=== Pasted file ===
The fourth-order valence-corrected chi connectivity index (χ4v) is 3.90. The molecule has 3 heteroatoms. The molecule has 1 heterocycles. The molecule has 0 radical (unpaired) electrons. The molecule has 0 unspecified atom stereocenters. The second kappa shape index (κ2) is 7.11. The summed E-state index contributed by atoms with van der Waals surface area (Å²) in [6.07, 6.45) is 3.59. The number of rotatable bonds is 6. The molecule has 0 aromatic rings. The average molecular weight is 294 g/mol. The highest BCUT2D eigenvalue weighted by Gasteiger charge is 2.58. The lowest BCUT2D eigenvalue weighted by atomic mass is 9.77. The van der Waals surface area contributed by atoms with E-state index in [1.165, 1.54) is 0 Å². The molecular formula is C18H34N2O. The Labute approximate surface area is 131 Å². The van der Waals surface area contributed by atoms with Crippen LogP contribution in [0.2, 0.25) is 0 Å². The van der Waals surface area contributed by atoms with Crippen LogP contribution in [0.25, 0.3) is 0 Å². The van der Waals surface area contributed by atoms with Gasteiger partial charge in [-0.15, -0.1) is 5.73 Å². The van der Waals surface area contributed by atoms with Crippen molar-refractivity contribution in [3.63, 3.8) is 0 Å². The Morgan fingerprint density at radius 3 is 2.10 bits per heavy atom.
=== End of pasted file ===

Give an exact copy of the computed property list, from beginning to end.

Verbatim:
The fourth-order valence-corrected chi connectivity index (χ4v) is 3.90. The molecule has 3 heteroatoms. The molecule has 1 heterocycles. The molecule has 0 radical (unpaired) electrons. The molecule has 0 unspecified atom stereocenters. The second kappa shape index (κ2) is 7.11. The summed E-state index contributed by atoms with van der Waals surface area (Å²) in [6.07, 6.45) is 3.59. The number of rotatable bonds is 6. The molecule has 0 aromatic rings. The average molecular weight is 294 g/mol. The highest BCUT2D eigenvalue weighted by Gasteiger charge is 2.58. The lowest BCUT2D eigenvalue weighted by atomic mass is 9.77. The van der Waals surface area contributed by atoms with E-state index in [1.165, 1.54) is 0 Å². The molecular formula is C18H34N2O. The Labute approximate surface area is 131 Å². The van der Waals surface area contributed by atoms with Crippen LogP contribution in [0.2, 0.25) is 0 Å². The van der Waals surface area contributed by atoms with Crippen LogP contribution in [0.25, 0.3) is 0 Å². The van der Waals surface area contributed by atoms with Gasteiger partial charge in [-0.15, -0.1) is 5.73 Å². The van der Waals surface area contributed by atoms with Crippen molar-refractivity contribution in [3.63, 3.8) is 0 Å². The Morgan fingerprint density at radius 3 is 2.10 bits per heavy atom.